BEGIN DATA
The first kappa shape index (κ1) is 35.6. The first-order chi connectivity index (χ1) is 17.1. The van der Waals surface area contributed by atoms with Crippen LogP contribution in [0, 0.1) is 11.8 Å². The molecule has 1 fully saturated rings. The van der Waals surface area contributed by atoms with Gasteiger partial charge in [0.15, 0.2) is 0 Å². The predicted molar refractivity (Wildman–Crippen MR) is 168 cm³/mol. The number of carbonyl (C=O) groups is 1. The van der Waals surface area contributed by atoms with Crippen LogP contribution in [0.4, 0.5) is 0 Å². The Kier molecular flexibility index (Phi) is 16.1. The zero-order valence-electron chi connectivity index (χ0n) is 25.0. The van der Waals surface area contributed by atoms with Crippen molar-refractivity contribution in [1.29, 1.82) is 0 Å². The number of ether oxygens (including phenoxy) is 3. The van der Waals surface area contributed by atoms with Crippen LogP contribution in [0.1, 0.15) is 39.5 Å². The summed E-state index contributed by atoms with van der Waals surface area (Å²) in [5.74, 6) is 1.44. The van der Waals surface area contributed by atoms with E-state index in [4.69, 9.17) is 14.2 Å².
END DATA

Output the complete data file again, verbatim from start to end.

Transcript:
The first kappa shape index (κ1) is 35.6. The first-order chi connectivity index (χ1) is 17.1. The van der Waals surface area contributed by atoms with Crippen LogP contribution in [0, 0.1) is 11.8 Å². The molecule has 1 fully saturated rings. The van der Waals surface area contributed by atoms with Gasteiger partial charge in [0.15, 0.2) is 0 Å². The predicted molar refractivity (Wildman–Crippen MR) is 168 cm³/mol. The number of carbonyl (C=O) groups is 1. The van der Waals surface area contributed by atoms with Crippen LogP contribution in [0.4, 0.5) is 0 Å². The Kier molecular flexibility index (Phi) is 16.1. The zero-order valence-electron chi connectivity index (χ0n) is 25.0. The van der Waals surface area contributed by atoms with Crippen molar-refractivity contribution in [1.29, 1.82) is 0 Å². The number of ether oxygens (including phenoxy) is 3. The van der Waals surface area contributed by atoms with Crippen LogP contribution in [0.1, 0.15) is 39.5 Å². The summed E-state index contributed by atoms with van der Waals surface area (Å²) in [5.74, 6) is 1.44. The van der Waals surface area contributed by atoms with E-state index in [4.69, 9.17) is 14.2 Å².